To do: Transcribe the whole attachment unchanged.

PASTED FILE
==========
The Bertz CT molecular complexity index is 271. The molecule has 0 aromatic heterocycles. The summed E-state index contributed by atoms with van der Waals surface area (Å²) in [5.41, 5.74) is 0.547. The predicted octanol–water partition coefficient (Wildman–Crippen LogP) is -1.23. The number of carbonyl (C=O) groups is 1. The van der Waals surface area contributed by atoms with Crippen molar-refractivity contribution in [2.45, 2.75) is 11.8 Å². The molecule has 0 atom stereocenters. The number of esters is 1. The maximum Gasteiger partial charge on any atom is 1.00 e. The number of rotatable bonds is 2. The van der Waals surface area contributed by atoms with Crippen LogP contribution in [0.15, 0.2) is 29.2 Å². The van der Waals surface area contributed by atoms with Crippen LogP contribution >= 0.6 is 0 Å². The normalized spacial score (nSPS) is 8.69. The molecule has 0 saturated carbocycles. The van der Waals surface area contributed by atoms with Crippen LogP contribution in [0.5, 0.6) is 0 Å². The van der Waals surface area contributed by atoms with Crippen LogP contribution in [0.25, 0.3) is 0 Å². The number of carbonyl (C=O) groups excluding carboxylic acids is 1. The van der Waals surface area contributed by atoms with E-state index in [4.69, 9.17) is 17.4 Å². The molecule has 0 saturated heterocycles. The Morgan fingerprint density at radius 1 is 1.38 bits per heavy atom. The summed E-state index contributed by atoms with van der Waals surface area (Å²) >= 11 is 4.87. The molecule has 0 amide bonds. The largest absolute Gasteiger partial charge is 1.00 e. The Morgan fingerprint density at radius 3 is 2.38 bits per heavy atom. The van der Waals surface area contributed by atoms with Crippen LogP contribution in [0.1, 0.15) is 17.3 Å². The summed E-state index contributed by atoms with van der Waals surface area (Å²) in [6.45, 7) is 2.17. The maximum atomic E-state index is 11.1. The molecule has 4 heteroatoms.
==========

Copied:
The Bertz CT molecular complexity index is 271. The molecule has 0 aromatic heterocycles. The summed E-state index contributed by atoms with van der Waals surface area (Å²) in [5.41, 5.74) is 0.547. The predicted octanol–water partition coefficient (Wildman–Crippen LogP) is -1.23. The number of carbonyl (C=O) groups is 1. The van der Waals surface area contributed by atoms with Crippen molar-refractivity contribution in [2.45, 2.75) is 11.8 Å². The molecule has 0 atom stereocenters. The number of esters is 1. The maximum Gasteiger partial charge on any atom is 1.00 e. The number of rotatable bonds is 2. The van der Waals surface area contributed by atoms with Crippen LogP contribution in [0.15, 0.2) is 29.2 Å². The van der Waals surface area contributed by atoms with Crippen LogP contribution >= 0.6 is 0 Å². The normalized spacial score (nSPS) is 8.69. The molecule has 0 saturated carbocycles. The van der Waals surface area contributed by atoms with Crippen LogP contribution in [0.5, 0.6) is 0 Å². The van der Waals surface area contributed by atoms with Crippen LogP contribution in [0.25, 0.3) is 0 Å². The number of carbonyl (C=O) groups excluding carboxylic acids is 1. The van der Waals surface area contributed by atoms with E-state index in [4.69, 9.17) is 17.4 Å². The molecule has 0 saturated heterocycles. The Morgan fingerprint density at radius 1 is 1.38 bits per heavy atom. The summed E-state index contributed by atoms with van der Waals surface area (Å²) >= 11 is 4.87. The molecule has 0 amide bonds. The largest absolute Gasteiger partial charge is 1.00 e. The Morgan fingerprint density at radius 3 is 2.38 bits per heavy atom. The van der Waals surface area contributed by atoms with Crippen LogP contribution in [0.1, 0.15) is 17.3 Å². The summed E-state index contributed by atoms with van der Waals surface area (Å²) in [6.45, 7) is 2.17. The maximum atomic E-state index is 11.1. The molecule has 4 heteroatoms.